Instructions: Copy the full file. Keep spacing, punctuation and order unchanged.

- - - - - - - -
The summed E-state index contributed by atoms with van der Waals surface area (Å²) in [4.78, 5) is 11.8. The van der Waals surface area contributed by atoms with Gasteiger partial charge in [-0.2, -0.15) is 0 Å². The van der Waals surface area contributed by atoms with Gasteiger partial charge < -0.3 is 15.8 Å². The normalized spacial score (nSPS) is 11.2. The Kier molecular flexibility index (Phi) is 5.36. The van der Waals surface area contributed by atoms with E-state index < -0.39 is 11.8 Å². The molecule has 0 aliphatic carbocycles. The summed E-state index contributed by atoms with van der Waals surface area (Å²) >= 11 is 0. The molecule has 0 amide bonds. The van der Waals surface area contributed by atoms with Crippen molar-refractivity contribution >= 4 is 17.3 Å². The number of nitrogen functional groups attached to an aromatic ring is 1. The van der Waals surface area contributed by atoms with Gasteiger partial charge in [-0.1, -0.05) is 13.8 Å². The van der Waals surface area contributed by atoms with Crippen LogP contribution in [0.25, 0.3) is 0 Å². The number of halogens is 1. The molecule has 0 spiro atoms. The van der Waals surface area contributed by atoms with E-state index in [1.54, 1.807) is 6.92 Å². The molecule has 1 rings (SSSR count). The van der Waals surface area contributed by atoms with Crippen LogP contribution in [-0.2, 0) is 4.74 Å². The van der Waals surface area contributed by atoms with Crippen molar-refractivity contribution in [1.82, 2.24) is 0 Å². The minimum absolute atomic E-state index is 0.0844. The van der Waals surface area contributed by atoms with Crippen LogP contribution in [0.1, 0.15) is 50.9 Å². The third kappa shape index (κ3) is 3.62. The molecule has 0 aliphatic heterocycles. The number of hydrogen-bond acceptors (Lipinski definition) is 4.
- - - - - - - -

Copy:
The summed E-state index contributed by atoms with van der Waals surface area (Å²) in [4.78, 5) is 11.8. The van der Waals surface area contributed by atoms with Gasteiger partial charge in [-0.2, -0.15) is 0 Å². The van der Waals surface area contributed by atoms with Gasteiger partial charge < -0.3 is 15.8 Å². The normalized spacial score (nSPS) is 11.2. The Kier molecular flexibility index (Phi) is 5.36. The van der Waals surface area contributed by atoms with E-state index < -0.39 is 11.8 Å². The molecule has 0 aliphatic carbocycles. The summed E-state index contributed by atoms with van der Waals surface area (Å²) >= 11 is 0. The molecule has 0 amide bonds. The van der Waals surface area contributed by atoms with Crippen molar-refractivity contribution >= 4 is 17.3 Å². The number of nitrogen functional groups attached to an aromatic ring is 1. The van der Waals surface area contributed by atoms with Gasteiger partial charge in [-0.1, -0.05) is 13.8 Å². The van der Waals surface area contributed by atoms with Crippen LogP contribution in [0.25, 0.3) is 0 Å². The number of halogens is 1. The molecule has 0 spiro atoms. The van der Waals surface area contributed by atoms with E-state index in [1.54, 1.807) is 6.92 Å². The molecule has 1 rings (SSSR count). The van der Waals surface area contributed by atoms with Crippen LogP contribution in [-0.2, 0) is 4.74 Å². The van der Waals surface area contributed by atoms with Crippen molar-refractivity contribution in [1.82, 2.24) is 0 Å². The minimum absolute atomic E-state index is 0.0844. The van der Waals surface area contributed by atoms with Crippen LogP contribution in [0.1, 0.15) is 50.9 Å². The third kappa shape index (κ3) is 3.62. The molecule has 0 aliphatic heterocycles. The number of hydrogen-bond acceptors (Lipinski definition) is 4.